If you’re a filmmaker or writer/director trying to break in, chances are you have thrown away your business cards and are just using a short film as your calling card. The question is – is that calling card dialing the right number for you?
Short films are basically good for three things; practice, as inspiration for a larger project, or as a sample to show off your talents. But if you’re going to use them as the latter, they better show off your talents in great ways. And no matter what genre you write, there are some elements that a short film should contain to get attention.
It doesn’t take a great deal of money to make a great short, but it does take great production value. If you’re a director or producer, then you need to make your short look like it was made for at least 5x what the actual budget is. So if you have a $5K budget, it should look like a $25,000 short.
How do you ensure great production value? Choose great locations that add a visual element to your story and allow for great shot choices. A great location can make or break your movie. It can be the key to creating tone and mood and can make your story look much more expensive – or it can make it look small, cheesy and like you shot it in your bathroom.
Next, a great DP, lighting designer and audio engineer is worth their weight in gold. If you have money, spend it on these positions – and craft service. No matter what size production, a well-fed crew is a happy crew. But without a great DP who really can visualize each scene and take your vision and make it happen within the shot and without a lighting designer to make it all look good, it doesn’t matter how good your script is.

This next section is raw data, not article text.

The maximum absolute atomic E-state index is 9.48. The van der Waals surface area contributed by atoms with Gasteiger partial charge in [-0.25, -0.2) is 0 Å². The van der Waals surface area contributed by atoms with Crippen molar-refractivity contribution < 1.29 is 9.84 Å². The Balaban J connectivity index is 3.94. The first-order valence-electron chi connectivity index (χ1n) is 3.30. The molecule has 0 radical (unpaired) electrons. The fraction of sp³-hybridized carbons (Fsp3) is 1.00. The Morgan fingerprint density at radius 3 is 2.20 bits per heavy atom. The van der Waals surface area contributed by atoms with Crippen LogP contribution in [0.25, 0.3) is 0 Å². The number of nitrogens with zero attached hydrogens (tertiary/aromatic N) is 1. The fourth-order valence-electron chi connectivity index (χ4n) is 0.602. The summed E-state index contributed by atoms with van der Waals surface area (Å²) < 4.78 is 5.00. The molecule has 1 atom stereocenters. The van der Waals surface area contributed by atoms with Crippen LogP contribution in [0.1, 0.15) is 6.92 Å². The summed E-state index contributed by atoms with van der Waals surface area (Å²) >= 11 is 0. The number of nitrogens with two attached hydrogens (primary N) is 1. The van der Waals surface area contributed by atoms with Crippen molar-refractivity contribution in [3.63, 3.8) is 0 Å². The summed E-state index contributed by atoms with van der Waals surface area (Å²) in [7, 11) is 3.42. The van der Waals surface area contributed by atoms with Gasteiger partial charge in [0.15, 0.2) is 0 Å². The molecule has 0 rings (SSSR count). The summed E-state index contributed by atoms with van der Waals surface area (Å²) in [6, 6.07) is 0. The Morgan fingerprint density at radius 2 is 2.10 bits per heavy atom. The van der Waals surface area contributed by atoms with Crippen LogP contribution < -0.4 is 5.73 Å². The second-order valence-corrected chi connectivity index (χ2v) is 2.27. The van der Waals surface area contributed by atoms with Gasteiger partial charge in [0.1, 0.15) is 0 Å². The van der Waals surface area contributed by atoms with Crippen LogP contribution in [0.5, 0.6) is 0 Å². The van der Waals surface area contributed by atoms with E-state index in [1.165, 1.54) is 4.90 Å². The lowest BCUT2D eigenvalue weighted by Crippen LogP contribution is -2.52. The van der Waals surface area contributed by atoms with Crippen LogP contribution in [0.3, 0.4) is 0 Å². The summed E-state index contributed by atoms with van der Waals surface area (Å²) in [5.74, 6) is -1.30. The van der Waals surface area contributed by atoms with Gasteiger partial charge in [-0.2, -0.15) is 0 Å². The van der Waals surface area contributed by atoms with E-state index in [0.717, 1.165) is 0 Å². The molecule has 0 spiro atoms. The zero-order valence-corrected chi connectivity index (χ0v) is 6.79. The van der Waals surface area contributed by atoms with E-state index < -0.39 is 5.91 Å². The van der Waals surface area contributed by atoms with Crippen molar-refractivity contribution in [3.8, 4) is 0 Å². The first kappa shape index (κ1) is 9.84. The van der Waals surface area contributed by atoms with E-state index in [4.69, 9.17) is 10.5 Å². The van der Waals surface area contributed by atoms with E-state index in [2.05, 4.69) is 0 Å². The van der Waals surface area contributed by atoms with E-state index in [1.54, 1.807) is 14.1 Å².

Aside from the technical aspects, a great short is obviously also about telling a great story with a beginning, middle and end. While it is fine for your short to feel like it could continue and there could be a larger story to explore, it still needs some sort of finality to it. It needs resolution. Often the hardest part is deciding where your story should start so you can create a world in basically ONE page that grabs us immediately. The easiest way to figure it out is often through a character. If you map out your characters’ journey or arc for these few pages, it will help you figure out where to start. What’s the most visual and quickest way for us to get to know your character. What image or action or line will make us GET where they are starting from? That’s your first shot and scene.
With a short, it’s not just about the BIG idea. It’s about the big idea that can be told concisely.
Creating compelling characters in a short is difficult as you don’t have the luxury of 10 pages to set them up and tell us their hopes, dreams, goals, backstories, fears, and motivations like in a feature. You’ve got about 1 page to make them pop. There’s no time or room for lengthy flashbacks to show us their childhood. You need to be able to boil your whole character down to about 4 lines that are going to have a huge impact and make us connect and understand them. Make the audience experience the world with your main character as much as possible. Don’t make us feel like spectators, make us feel like participators. Give us the character’s major goal, issue, obstacle, and dilemma. And keep the dialogue tight and concise. There’s no such thing as overwriting in a short film because you don’t have the time.